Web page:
Visual Detection of DWI Motorcyclists
NHTSA has also developed research identifying driving impairment cues for motorcyclists (ANACAPA Sciences, DOT HS 807839, 1993).
Excellent Cues (50% or greater probability)
- Drifting during turn or curve
- Trouble with dismount
- Trouble with balance at a stop
- Turning problems (e.g., unsteady, sudden corrections, late braking, improper lean angle)
- Inattentive to surroundings
- Inappropriate or unusual behavior (e.g., carrying or dropping object, urinating at roadside, disorderly conduct, etc.)
Good Cues (30 to 50% probability)
- Erratic movements while going straight
- Operating without lights at night
- Following too closely
- Running stop light or sign
- Wrong way
It is important to understand the effects of alcohol are exhibited in driving so that the significance of visual cues will be recognized. Driving is a complex task involving a number of subtasks, many of which occur simultaneously. These include:
- controlling the accelerator;
- controlling the brake pedal
- operating the clutch;
- operating to gearshift;
- observing other traffic;
- observing signal lights, stop signs & other traffic control devices; and
- making decisions (whether to stop, turn, speed up,slow down).
Safe driving demands the ability to divide attention among these various tasks. "Divided attention" simply means the ability to concentrate on two or more things at the same time. Under the influence of alcohol and/or other drugs, a driver's ability to divide attention is impaired. As a result, the impaired driver tends to concentrate on only the most important or critical parts of driving and to disregard the less important parts, often creating unexpected or dangerous situations for other drivers. Two examples were particularly evident in the videotape segment Visual Detection of Driving While Intoxicated. In one instance the driver signaled for left turn, but actually turned right. In the other, the driver stopped for a green light. In each case the driver was unable to divide attention.
- The first driver was concentrating on steering, looking for the street where he wished to turn and slowing for the turn. The driver realized that a signal was required and actually operated the signal lever. But the driver didn't have enough attention left to move the lever in the right direction. Therefore he signaled left, but turned right.
- The second driver was concentrating on controlling the car's speed and direction. He noticed the traffic light, but he did not have enough attention left to react to the specific color of the light. Therefore he stopped for a green light.
Some of the most significant evidence from all three phases of DWI detection can be related directly to the effects of alcohol and/or other drugs on divided attention ability. We will return to the concept of divided attention in Session VI. Personal Contact and Session VII. Pre-arrest Screening.
Recognizing and Describing Initial Cues
Observing the vehicle in operation is the first task in DWI detection. Proper performance of that task requires two distinct but related abilities:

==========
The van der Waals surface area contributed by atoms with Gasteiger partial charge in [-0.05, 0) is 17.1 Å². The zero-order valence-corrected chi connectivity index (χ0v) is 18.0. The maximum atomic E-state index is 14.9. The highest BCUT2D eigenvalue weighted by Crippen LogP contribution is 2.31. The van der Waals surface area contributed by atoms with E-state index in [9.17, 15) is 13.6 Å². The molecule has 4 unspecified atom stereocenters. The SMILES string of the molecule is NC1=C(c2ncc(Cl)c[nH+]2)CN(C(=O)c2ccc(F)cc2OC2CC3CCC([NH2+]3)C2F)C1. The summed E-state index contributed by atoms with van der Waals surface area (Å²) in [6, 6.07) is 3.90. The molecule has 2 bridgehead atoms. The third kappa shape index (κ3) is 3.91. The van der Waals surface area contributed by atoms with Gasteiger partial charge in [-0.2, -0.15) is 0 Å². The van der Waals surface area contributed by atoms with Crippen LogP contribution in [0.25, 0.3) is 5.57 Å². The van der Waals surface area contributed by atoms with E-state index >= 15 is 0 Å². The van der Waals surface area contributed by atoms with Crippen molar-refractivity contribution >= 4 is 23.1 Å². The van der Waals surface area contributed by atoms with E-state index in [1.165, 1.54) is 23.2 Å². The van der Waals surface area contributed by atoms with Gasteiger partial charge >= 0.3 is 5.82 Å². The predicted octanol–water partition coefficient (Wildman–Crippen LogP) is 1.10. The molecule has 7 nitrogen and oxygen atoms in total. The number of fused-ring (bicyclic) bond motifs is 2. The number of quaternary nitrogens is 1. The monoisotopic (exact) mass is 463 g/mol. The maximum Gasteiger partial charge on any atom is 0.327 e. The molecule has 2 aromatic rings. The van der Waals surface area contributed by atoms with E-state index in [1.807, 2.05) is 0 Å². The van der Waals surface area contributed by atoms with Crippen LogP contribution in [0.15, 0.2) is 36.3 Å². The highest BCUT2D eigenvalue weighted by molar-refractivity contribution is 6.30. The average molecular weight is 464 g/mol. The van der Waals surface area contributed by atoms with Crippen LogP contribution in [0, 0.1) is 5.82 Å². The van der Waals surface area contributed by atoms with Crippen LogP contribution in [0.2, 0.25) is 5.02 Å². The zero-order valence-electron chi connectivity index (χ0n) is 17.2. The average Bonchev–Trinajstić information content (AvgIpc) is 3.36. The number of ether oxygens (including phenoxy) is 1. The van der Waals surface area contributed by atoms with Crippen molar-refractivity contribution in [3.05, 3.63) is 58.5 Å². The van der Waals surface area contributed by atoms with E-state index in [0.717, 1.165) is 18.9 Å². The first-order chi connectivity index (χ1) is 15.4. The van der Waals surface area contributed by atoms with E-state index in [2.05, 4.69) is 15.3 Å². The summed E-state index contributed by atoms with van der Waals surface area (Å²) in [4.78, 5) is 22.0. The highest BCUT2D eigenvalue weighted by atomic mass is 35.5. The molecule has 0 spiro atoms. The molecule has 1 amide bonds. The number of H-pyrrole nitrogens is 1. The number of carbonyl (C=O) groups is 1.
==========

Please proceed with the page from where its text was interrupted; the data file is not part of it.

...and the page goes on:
- the ability to recognize evidence of impairment; and
- the ability to describe that evidence clearly and convincingly.
It is not enough that you observe and recognize.symptoms of impaired driving. You also must be able to describe what happened so that others will have a clear mental picture of what took place. Improving your ability to recognize and clearly describe observational evidence requires practice.
The Stopping Sequence
Your second task during Phase One of the detection process is to observe the manner in which the driver responds to your signal to stop, and to note any additional evidence of a DWI violation.
Cues reinforcing the suspicion of DWI may be found in the stopping sequence. Moor the command to stop is given, the impaired driver may exhibit additional important evidence of DWI. These cues may include:
- an attempt to flee;
- no response;
- slow response;
- an abrupt swerve;
- sudden stop; and
- striking the curb or another object.
Some of these cues are exhibited because the stop command places additional demands on the driver's ability to divide attention. The signal to stop creates a new situation with which the driver must cope. Flashing emergency lights or a siren demand and divert the driver's attention, requiring that the driver now divide attention between driving and responding to the stop command. Stopping itself requires the driver simultaneously to turn the steering wheel, put on the brakes, use a turn signal, and so on. Thus the driver's task becomes more complex when the stop command is given. An impaired driver may not be able to handle this more complex task and additional evidence of impairment may appear.
It is your responsibility to recognize, record and convey the additional evidence of driving impairment that may come to light during the stopping sequence. This task, like Task One, observing the vehicle in operation, requires:
- the ability to recognize evidence of impairment; and
- the ability to describe that evidence clearly and convincingly.
Recognizing and describing the reinforcing cues of DWI that appear during the stopping sequence requires practice.